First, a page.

Microbes versus gasoline and diesel
All over the world there are old abandoned underground tanks, which eventually leak and pose a huge danger toecosystems and the local environment. But this can also happen in those that are in operation and until now the cleaning of these spills depended on the application of detergents.
The problem is that the cleaning costs were enormous and the chemicals used were not alwaysRespectful towards the environment. According to Derek Peak, a soil scientist at the aforementioned University: "sometimes the remedy is as bad or worse than the disease."
Peak explained that in the western part of the Canadian territory alone there are at least 1,500 disused service stations and the current cost of remediation of leaks is estimated at around € 1 million per site, not counting theenvironmental and ecological ravages that they may cause.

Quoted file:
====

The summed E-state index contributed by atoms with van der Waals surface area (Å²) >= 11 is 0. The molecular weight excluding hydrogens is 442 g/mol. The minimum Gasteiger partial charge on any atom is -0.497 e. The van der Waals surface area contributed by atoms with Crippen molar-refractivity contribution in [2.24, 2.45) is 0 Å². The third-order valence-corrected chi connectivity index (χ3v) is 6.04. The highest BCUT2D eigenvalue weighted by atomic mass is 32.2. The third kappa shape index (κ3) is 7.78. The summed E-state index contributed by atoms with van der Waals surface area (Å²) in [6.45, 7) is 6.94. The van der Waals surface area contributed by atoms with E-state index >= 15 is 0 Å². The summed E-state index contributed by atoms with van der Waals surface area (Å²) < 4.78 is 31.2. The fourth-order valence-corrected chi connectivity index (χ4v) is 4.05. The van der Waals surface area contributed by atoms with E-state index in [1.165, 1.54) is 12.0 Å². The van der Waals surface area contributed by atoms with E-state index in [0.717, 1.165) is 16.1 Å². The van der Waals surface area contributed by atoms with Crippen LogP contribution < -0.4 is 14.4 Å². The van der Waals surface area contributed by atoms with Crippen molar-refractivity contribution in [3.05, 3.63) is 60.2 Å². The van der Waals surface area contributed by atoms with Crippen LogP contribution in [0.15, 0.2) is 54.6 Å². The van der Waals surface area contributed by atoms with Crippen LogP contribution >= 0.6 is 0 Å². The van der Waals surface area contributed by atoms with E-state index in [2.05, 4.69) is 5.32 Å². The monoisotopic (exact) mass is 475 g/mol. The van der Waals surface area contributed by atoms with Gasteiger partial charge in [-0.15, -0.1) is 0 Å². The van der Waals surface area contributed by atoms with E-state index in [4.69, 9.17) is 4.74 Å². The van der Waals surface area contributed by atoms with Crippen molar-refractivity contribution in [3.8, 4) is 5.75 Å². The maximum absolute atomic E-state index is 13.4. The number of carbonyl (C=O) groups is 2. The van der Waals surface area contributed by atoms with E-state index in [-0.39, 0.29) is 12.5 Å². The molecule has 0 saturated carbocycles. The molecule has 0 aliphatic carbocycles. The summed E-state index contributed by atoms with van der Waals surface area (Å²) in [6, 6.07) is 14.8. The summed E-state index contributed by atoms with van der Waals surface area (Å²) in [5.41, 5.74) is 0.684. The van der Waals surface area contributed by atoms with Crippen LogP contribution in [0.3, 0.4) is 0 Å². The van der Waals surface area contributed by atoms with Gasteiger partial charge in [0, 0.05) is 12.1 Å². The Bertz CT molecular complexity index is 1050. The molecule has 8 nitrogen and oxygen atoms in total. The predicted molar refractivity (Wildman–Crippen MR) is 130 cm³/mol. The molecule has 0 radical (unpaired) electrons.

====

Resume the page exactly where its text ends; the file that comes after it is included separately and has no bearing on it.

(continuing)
Thanks to a grant from the federal government, Peak and his team are trying to come up with a formula by which microbes already present in the soil can be “urged” to deal withdecompose naturally spilled gasoline and diesel.
A little help
They start from the premise that, if these microbes are naturally capable of attacking biological compounds (and fuels have an organic origin), it would only be necessary to find the right conditions to promote their growth and induce them to “work” in favor of theEnvironment.
These fuels would provide them with the usual nutrients on which these microbes feed, since they are part of thefood chain placing itself in the lowest sector, that of decomposers.
So far they face thelack of specificitySince microbes often choose several sources of food and the group needs them to dedicate themselves to exclusively attack fuels and to do so naturally.
Peak argues that, if his thesis is correct, not only could they save the government millions on cleaning up spills and leaks, but the solution would be practically harmless to theEnvironment and the ecosystems surrounding the source of the leaks.